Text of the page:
Malaysian Filmmaker, Amir Muhammad

Malaysian filmmaker Amir Muhammad has come a long way since his debut flick Lips to Lips (2000). Acclaimed for his biting documentaries and experimental projects such as last year’s The Year of Living Vicariously and Tokyo Magic Hour, Muhammad has come up with his best film yet, The Last Communist, now available on DVD.
What triggered the movie?
The experience of working on my previous documentary, The Year of Living Vicariously in Indonesia. The film ended up being at least partly about Indonesian people’s memories, and perceptions of the Communist era of the ’60s, so it made me curious about the Malaysian equivalent. Also, Malaysian communist leader Chin Peng’s memoir, My Side of History, was out at that time. It was an interesting read and gave (as its title would suggest) a different account of the Malayan Emergency. The book, strangely enough, also made me curious about the towns he lived in, from his birth to national independence. I had, shockingly, never spent time in any of those towns. I wanted to visit them. So both these things together made me want to do The Last Communist as a semi-musical road movie.
Is this is the direction that you had originally wanted to take to begin with—a semi-musical format?
In researching early Malayan documentaries, I was charmed to find that many of them had songs. These early documentaries, made in the ’40s, were taken to villages as they contained song-and-dance routines to keep the target crowd entertained. Even till today, that type of song would be familiar to anyone who watches Malaysian public TV. So the choice seemed appropriate.
How did you decide on the actors and collaborators for the film?
I’d worked with music composer Hardesh Singh and editor Azharr Rudin before. I felt comfortable with them because they are both such creative young guys who added a lot of their own personalities into the work. Singh introduced me to Zalila Lee, the main singer in the film. She is not well-known yet; so we were hoping this would launch her recording career. All three seemed to fit well into the mix. This was my first time with the director of photography Albert Hue, but we have since worked together on the sequel to The Last Communist, which is called Village People Radio Show. His enthusiasm and humour were absolutely essential for the shoot.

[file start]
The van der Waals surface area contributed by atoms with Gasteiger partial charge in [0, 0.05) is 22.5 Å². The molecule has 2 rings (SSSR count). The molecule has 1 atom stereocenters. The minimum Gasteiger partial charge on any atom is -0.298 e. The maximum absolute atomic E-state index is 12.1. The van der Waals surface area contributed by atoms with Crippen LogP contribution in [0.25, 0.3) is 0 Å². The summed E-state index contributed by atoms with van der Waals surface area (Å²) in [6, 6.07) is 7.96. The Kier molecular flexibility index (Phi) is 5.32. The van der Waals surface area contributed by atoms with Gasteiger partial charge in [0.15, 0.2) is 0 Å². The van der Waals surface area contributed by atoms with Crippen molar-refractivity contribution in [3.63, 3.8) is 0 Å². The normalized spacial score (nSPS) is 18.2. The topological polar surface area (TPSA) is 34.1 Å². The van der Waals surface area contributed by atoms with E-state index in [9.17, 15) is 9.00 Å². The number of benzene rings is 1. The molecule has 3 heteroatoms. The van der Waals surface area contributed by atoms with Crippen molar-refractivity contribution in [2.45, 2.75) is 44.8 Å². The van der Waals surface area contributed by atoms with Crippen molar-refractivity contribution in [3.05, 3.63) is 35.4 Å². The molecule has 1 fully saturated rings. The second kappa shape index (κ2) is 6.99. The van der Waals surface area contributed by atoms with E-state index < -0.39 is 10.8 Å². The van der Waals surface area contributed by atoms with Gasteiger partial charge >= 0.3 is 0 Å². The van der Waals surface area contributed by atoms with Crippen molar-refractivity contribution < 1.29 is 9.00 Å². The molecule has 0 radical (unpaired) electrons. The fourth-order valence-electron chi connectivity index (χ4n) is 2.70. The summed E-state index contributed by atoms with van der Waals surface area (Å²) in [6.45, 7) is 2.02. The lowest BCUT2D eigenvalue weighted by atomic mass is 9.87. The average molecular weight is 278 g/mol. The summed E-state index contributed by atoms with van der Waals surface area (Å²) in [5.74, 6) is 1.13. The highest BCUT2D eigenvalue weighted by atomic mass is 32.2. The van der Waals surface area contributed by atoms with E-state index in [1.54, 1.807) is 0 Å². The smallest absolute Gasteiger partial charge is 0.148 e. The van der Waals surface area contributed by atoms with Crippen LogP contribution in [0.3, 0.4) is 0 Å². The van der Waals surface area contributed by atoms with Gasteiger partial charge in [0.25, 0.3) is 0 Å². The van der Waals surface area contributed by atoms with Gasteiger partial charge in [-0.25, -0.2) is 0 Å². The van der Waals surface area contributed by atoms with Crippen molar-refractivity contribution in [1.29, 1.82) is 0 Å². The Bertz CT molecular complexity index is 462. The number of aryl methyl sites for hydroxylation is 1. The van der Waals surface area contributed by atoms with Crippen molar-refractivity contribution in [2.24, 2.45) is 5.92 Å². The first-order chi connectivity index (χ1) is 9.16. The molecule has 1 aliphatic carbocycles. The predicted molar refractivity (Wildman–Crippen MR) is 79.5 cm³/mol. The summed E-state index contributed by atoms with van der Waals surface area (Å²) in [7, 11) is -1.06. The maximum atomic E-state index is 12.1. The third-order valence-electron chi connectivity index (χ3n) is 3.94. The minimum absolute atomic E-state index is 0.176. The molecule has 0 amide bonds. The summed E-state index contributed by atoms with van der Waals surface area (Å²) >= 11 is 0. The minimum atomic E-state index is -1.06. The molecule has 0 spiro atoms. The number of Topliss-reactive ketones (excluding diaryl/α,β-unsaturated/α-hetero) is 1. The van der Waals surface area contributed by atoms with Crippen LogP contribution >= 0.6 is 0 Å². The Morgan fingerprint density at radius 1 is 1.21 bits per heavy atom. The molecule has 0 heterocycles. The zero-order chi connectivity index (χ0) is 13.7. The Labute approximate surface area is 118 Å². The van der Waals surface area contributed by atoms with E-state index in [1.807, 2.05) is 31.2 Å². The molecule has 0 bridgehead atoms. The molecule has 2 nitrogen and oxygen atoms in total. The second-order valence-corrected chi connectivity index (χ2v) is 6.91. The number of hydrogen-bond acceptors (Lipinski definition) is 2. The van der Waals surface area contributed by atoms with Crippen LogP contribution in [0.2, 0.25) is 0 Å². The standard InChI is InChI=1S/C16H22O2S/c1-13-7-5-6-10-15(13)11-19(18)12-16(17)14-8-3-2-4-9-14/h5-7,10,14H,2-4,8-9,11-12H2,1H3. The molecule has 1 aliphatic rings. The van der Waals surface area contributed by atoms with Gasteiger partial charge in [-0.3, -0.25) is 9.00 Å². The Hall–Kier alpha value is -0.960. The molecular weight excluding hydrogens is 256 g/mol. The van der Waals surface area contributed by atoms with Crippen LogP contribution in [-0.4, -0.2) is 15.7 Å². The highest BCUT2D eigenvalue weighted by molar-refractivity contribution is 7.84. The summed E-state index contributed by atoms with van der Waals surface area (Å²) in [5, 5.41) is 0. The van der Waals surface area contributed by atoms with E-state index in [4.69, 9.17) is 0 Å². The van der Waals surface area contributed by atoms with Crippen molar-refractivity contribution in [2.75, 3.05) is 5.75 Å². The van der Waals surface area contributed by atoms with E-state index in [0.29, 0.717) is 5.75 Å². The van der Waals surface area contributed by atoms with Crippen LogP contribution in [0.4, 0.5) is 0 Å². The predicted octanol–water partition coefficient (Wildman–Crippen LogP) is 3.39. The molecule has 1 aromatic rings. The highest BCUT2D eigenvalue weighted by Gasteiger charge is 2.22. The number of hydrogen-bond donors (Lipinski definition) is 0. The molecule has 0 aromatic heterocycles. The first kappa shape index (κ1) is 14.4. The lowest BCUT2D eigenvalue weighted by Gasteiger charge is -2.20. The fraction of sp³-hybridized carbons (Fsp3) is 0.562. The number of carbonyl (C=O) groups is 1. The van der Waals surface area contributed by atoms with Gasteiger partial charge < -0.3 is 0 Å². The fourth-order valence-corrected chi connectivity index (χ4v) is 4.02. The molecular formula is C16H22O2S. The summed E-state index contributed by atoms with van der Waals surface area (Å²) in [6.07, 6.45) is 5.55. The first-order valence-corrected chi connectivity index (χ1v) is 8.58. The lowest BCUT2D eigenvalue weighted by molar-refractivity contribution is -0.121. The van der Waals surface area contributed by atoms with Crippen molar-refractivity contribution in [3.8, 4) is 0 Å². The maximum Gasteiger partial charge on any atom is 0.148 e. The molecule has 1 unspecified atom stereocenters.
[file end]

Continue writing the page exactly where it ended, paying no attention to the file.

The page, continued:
What’s your personal take on Communism and how it has shaped Malaysia today?
Communism is a beautiful ideology in theory because it assumes that people want to share. But in practice it tends to descend into dictatorship, no? But I still believe there is bound to be a better system than global capitalism. Even though the Malaysian Communist Party was never big in terms of membership, I would say that it has shaped Malaysia greatly. Why? Because our government has for decades needed to resort to the Communist bogey to justify its own undemocratic actions such as the continual implementation of its Internal Security Act.
What was the most difficult part of making the film?
We deliberately shot a lot of footage. We followed the path of Chin Peng’s life, chronologically, but other than that we didn’t restrict ourselves in theme. The biggest challenge was then in trying to reduce the 55 hours of footage to 90 minutes.
What has response been so far at film festivals?
The response overseas has been pretty good. The film premiered at the Berlin Film Festival in Feb and has since been in over 20 other festivals, including London, Hong Kong, Seattle and Vancouver. It can’t screen in Malaysia as it has been banned by the Home Affairs Minister Dato Seri Mohd Radzi. It had been passed earlier by the Censorship Board but Radzi overruled it after a Malaysian newspaper ran a daily campaign against it without even seeing it. Radzi’s final reason for the ban was that the documentary “was not violent enough.” The period of the ban was a very intense one in terms of media publicity and I chronicled a lot of it on my blog Luckily the DVD can be bought in that bastion of democracy, Singapore, and also on
What do you hope audiences will take away from the film?
A sense that history operates in the present tense. That is why I refused to use archival footage, but kept to present-day images and testimonies.